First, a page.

Airport security lines lengthen during checkpoint closure


3 key things to know about long airport security lines

  • Arrive at the terminal 2 to 3 hours before your scheduled flight
  • An airline industry group is encouraging travelers to alert TSA of long lines by tweeting about it with the airport code (such as ATL) to @AskTSA with the hashtag #iHateTheWait.
  • The two new lanes to open May 24 at the Terminal South security checkpoint are aimed at testing a new screening lane design to help ease bottlenecks. It will be a small limited test covering only 2 of 28 security lanes int he domestic terminal, but could eventually be expanded if it works.

As airport officials reach for fixes to extremely long wait times at airport security, lines for screening checkpoints stretched through the domestic terminal and snaked through baggage claim at Hartsfield-Jackson International on Monday.

Wait times were more than an hour long during a busy period of the morning, according to the Atlanta airport’s website, and the airport is now advising travelers to get to the terminal two to three hours before their flight.

Double-digit increases in passenger counts combined with budget cuts that have reduced Transportation Security Administration staffing have plagued Hartsfield-Jackson with long lines and wait times for the past year.

But another factor has created even longer lines in recent days. TSA last week closed the Terminal South security checkpoint at Hartsfield-Jackson for a three-week stretch, as it redesigns two of the lanes to test a system that is aimed at speeding screening.

“The goal is to get all of this out of the way so that all available lanes can be operational by Memorial Day,” the kickoff of the busy summer travel season, said Hartsfield-Jackson spokesman Reese McCranie.

Long airport security lines have also become a national issue, with wait times at some checkpoints reaching as much as an hour-and-a-half long, according to airline industry group Airlines for America. The group is telling travelers to alert TSA of long lines by tweeting about it with the airport code (such as ATL) to @AskTSA with the hashtag #iHateTheWait.

The tens of thousands of travelers that fly out of Hartsfield-Jackson every day are being added to the already-congested main checkpoint and the Terminal North checkpoint in the domestic terminal.

Monday morning is one of the busiest periods at the world’s busiest airport, with business travelers leaving for weekly trips adding onto the thousands of other passengers, including graduation and Mother’s Day travelers this past weekend. This Thursday and Friday are also expected to bring big crowds at the airport.

TSA officials say workers who staffed the closed checkpoint are now working at the main checkpoint, so lines are long but will move more quickly. For example, in a rare move, TSA had all 18 lanes at the main checkpoint and all six lanes at the Terminal North checkpoint open for the rush of travelers Monday morning.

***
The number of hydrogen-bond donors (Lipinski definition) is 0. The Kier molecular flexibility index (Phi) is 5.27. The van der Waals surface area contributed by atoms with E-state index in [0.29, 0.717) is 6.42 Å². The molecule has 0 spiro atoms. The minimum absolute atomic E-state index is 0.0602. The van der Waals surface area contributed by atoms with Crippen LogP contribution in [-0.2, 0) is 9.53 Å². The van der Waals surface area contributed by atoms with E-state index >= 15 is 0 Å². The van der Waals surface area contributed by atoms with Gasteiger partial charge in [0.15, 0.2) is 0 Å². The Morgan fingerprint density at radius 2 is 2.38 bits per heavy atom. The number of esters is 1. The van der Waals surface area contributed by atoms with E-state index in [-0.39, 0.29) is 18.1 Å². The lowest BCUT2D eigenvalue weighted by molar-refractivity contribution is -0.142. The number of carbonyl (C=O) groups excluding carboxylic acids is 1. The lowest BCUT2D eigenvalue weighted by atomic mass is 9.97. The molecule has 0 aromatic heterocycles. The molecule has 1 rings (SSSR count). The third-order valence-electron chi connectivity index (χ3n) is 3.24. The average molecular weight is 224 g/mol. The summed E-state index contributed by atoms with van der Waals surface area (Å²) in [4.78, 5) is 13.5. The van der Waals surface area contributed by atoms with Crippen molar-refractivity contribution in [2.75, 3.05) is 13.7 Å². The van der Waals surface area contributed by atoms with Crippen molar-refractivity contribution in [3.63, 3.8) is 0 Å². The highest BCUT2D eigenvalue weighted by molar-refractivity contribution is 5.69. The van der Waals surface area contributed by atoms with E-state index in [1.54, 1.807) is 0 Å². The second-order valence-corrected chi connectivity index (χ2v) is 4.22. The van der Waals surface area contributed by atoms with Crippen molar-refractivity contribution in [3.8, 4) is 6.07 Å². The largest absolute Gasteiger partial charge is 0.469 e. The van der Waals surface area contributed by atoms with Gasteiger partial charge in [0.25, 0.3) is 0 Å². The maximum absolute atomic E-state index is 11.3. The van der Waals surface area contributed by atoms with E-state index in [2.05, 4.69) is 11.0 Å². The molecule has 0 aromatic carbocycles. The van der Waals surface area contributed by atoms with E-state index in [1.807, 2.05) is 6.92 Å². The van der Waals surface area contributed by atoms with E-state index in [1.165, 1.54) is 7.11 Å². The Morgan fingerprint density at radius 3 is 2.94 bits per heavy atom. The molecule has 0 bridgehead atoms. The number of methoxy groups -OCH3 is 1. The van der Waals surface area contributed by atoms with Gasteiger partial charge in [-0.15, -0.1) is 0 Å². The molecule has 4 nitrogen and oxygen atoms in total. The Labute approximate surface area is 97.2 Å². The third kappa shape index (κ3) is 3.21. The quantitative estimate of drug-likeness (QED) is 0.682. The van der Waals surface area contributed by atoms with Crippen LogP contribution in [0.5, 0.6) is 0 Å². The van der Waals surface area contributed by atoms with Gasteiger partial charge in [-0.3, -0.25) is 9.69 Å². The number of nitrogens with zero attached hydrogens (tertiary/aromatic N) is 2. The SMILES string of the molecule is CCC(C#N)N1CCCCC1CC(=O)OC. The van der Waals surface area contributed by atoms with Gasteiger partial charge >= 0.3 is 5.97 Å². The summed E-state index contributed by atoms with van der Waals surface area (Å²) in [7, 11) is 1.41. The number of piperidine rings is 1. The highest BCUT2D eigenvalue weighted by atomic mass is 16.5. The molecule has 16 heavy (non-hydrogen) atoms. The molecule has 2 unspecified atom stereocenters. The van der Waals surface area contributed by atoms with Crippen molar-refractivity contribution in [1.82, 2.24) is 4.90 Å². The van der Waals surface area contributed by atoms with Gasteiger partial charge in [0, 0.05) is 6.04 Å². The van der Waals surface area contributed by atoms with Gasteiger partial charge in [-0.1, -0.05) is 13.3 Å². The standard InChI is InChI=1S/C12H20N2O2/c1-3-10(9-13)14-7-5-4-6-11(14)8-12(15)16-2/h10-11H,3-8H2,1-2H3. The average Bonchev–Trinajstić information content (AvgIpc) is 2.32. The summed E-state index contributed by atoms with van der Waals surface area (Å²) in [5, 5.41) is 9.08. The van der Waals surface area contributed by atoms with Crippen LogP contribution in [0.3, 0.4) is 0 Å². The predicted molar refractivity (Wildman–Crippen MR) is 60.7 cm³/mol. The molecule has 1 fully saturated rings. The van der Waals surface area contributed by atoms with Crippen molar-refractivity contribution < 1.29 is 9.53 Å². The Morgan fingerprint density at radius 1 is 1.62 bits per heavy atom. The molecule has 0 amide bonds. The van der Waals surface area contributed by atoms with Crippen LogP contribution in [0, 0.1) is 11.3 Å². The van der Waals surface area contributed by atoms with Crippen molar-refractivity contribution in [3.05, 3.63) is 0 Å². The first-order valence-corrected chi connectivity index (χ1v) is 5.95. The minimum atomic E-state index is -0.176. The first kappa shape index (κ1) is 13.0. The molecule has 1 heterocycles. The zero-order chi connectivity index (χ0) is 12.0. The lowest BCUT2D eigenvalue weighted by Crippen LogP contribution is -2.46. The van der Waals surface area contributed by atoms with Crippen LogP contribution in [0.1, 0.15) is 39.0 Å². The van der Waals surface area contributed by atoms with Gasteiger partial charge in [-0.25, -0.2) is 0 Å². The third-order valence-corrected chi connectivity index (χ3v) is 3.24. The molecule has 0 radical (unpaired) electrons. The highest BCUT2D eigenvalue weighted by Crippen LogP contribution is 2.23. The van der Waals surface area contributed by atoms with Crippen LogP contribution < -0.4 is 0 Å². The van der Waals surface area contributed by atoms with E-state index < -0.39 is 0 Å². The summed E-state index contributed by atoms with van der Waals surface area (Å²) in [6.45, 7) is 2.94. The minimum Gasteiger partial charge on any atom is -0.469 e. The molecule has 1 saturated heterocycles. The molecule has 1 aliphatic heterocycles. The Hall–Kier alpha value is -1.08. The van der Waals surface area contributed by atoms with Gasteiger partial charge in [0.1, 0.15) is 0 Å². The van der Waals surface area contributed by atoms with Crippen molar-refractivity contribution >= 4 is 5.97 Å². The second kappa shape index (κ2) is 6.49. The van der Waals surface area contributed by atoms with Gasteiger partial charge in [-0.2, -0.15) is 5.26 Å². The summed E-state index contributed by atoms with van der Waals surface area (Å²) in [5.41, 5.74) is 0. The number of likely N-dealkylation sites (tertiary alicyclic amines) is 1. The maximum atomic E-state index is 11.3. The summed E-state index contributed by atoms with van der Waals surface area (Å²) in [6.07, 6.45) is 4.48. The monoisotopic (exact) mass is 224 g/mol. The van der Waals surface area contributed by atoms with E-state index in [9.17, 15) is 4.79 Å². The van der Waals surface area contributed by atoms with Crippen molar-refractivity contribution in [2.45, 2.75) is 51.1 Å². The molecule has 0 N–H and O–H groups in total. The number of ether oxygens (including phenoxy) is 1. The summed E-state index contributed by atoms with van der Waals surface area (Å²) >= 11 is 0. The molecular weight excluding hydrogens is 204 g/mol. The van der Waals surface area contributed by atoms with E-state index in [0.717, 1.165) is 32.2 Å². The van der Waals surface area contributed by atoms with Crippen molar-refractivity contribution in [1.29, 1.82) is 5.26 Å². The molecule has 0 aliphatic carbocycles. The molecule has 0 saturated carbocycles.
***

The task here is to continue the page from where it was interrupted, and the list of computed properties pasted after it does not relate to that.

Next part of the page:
The issue of long lines has come to a head in recent months, after Hartsfield-Jackson officials raised concerns about lengthy security wait times and threatened to consider privatizing airport screening.

In response, TSA is adding about 120 workers to its staff at the Atlanta airport.

New checkpoint technology

Another proposed fix is new technology to automate some of the work of moving passengers and carry-on bags through checkpoints.

TSA and Delta Air Lines officials plan to test two newly-designed security lanes that will feature RFID (radio frequency identification) technology.

Airport officials hope the two new lanes to open May 24 at the Terminal South security checkpoint will bring some promise of a better system that can ease bottlenecks in the security screening process.

One choke-point occurs when travelers stop the line while sorting through their pockets or countless items in their suitcase to pull out liquids or laptops or other items.

To address that issue, the two newly designed lanes will each have five stations for five different passengers to load bins at the same time — eliminating the need to wait for a passenger in front of you to finish loading a bin.

After loading a bin, the passenger would push it directly onto an automated conveyor system that shuttles the bin to the X-ray machine. The passenger then walks through screening.

If a suspicious item turns up during X-ray screening, the bin is automatically routed to a separate conveyor via an RFID tag on the bin. A TSA officer would then check the items in the bin.

Once retrieving belongings from their bins, passengers drop the empty bins onto a lower-level conveyor system that bring the bins back to the beginning of the lane. The system, similar to a bowling ball return, eliminates the need for TSA agents to manually carry bins from the end of the lane to the front of the lane.

The new design is modeled after systems used at London Heathrow and Amsterdam Schiphol airports.

“By having automation at the checkpoint, you should have some time savings,” said TSA spokesman Mark Howell.

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